The Lancer Fanfiction Archive

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The Long Road Home

Thanks to Cat for the beta

“Here you are, Mr. Lancer, a bank draft for eight thousand dollars,” the sergeant said as he handed Johnny the paperwork.

Johnny pocketed the profits and said his goodbyes with a, “Thanks, Serge. Nice doin’ business with ya. See ya next spring!” Johnny offered the man a wide grin and was out the door on his way to the bank in Apache Springs. Doing business with the Army at Fort Sheldon had made Lancer a great deal of money and now selling them horses, as well as beef, had more than doubled the earnings. And that made Johnny Lancer a very happy man.

Trying to convince the old man to let him raise horses hadn’t been easy, but with backing from his brother, Scott, they persuaded their father over to their way of thinking. And, the profits were rolling in. Johnny doubted Murdoch would have consented if Scott hadn’t joined in the persuasion efforts and that had been a source of irritation for Johnny.  Murdoch still had trouble trusting his younger son, had always suspected the wild and undisciplined Johnny was still very much a part of him. When would the old man realize that Johnny had a good head on his shoulders and have faith in him? In truth, Johnny was still a bit wild, but things had always worked out; the same ending, just a different trail to get there. What was the difference?

Done at the bank after wiring the bulk of the money to the bank in Green River, Johnny met up with the hands to ‘cut the wolf loose’. Thirsty, rowdy, love-starved and hungry drovers, now with money in their pockets were left to their own devices as Johnny paid them their wages.

“Hey, Johnny, wanna join us for a drink?” asked Sonny Jennings, youngest of the men and the most anxious to start celebrating.

“No, thanks. Goin’ ta see some friends I got here. Haven’t seen them in a coupla years an’ I’m leavin’ Walt in charge so don’t piss him off too much, alright? See ya back at Lancer in a few days.” With that, Johnny found Walt, filled him in and left Fort Sheldon.


Johnny hadn’t had any time for himself for months, and it felt strange not having Scott with him. But in a way, it also was good to be alone. There had been many major adjustments he’d had to make since becoming part of a family and not being alone was one of them. Family definitely had its advantages, but there was something to be said about being by yourself.

The fire started to put out heat. It chased away the damp chill that was seeping into his bones but the coffee was almost ready, and that would help warm Johnny from the inside. Staring into the flames that licked up the side of the battered coffee pot, Johnny’s thoughts turned to the horses that he and Scott raised and he smiled at the thought of all the hard work, not to mention bruises, near broken bones and concussions during the breaking and training process. Broken and trained horses sold for a higher price. It had been a long hard battle, but finally, Murdoch agreed, and soon the profits started to pour in, and Lancer horses were now in demand.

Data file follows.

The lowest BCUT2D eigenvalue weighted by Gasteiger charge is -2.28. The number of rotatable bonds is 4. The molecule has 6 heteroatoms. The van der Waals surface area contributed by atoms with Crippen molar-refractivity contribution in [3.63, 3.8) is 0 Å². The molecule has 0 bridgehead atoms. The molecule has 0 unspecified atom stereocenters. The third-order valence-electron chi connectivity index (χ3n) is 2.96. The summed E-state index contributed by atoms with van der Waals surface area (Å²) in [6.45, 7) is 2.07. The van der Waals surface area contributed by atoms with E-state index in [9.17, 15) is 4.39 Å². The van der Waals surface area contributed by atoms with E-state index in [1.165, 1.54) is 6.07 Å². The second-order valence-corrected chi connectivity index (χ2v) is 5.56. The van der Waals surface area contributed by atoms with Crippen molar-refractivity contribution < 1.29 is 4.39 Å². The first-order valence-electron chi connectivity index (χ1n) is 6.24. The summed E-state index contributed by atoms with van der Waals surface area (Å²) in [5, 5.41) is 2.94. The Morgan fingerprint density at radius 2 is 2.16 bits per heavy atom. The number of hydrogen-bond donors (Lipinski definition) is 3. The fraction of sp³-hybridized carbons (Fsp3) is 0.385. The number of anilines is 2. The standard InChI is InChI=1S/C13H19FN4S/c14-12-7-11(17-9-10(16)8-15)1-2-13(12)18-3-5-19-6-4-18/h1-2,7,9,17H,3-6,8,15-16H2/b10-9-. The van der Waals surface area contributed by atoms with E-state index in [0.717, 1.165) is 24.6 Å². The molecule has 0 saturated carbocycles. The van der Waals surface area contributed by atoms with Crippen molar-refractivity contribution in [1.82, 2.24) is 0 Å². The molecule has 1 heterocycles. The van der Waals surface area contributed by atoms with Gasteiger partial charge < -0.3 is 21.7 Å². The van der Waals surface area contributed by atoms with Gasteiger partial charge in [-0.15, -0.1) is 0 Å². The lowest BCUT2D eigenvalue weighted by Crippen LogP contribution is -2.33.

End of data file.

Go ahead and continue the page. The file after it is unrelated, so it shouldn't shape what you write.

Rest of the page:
Refilling his cup his thoughts turned to the friends he would see in the morning. Luis and Rosa Zapata had been more than friends; they had been Johnny’s life-line at a time when there seemed as if all hope was lost and after they met it seemed suddenly there was a chance. That chance had been Luis and Rosa, the fine people they were and the example they set for one so young and undisciplined helped to make Johnny the man he was. They were there for him during an incredibly rough time in his life.

They found Johnny just before he would have been captured by the Rurales, and hid him in the root cellar until it was safe for Johnny to escape. He’d never forgotten what they had done for him, the chances they had taken for him. Over the years Johnny would stop to visit and bring them supplies or discretely leave them money. They would never accept a handout, and Johnny found if he tucked the money away in a cabinet or under a flower pot, he would be gone before they would find it.

Time had not been kind to either of them They looked twice their age and both with various health issues, Johnny wondered if they would still be alive when he got to the small farm where they eked out a living after leaving Mexico.
Johnny couldn’t remember the times he’d wandered onto the tiny farm in need of help of one kind or another. His horse had thrown a shoe once, and Luis had been able to get Johnny on his way again. There had been numerous times that he’d been in need of medical help. How many bullets had they taken out of his hide? Johnny couldn’t remember, too many. And they had fed him with every visit, offering what Johnny knew had to be near the last of their stores but share they did and was happy to do it.

Johnny had been a critical part of the revolution that the peasants desperately needed to win. And with men like Johnny Madrid, they’d almost done it. Almost overthrown the tyrannical government and their brutal and ruthless iron-fisted ways. Had there not been a traitor in their midst and betrayed them all, they just may have succeeded. There was much history between the Zapata’s and Johnny, and for all of it Johnny had been eternally grateful, without it, he probably wouldn’t have lived.

Throwing out the last of the coffee, Johnny rolled into his blankets and fell asleep to the crackle and hiss of the fire and the lonely song of a coyote. Above him the stars blazed in a glorious display of light as they glittered like diamonds, only to give way to the master of the sky when the sun rose in the morning.

The sky above the mountains was just tinged with pink when Johnny opened his eyes. He never tired of this magical time of day, watching the rapid change in color and light and how quickly the clouds either moved in or cleared out with an announcement of what the day would hold. As it lightened, the sun peeked over the tips of the magnificent mountain peaks and the morning light flowed down the face of the cliffs like thick cream covering anything in its path. The earth came alive again, the skies filled with calls of birds and bugles of elk could be heard from the higher elevations. This was the beginning of a brand new day.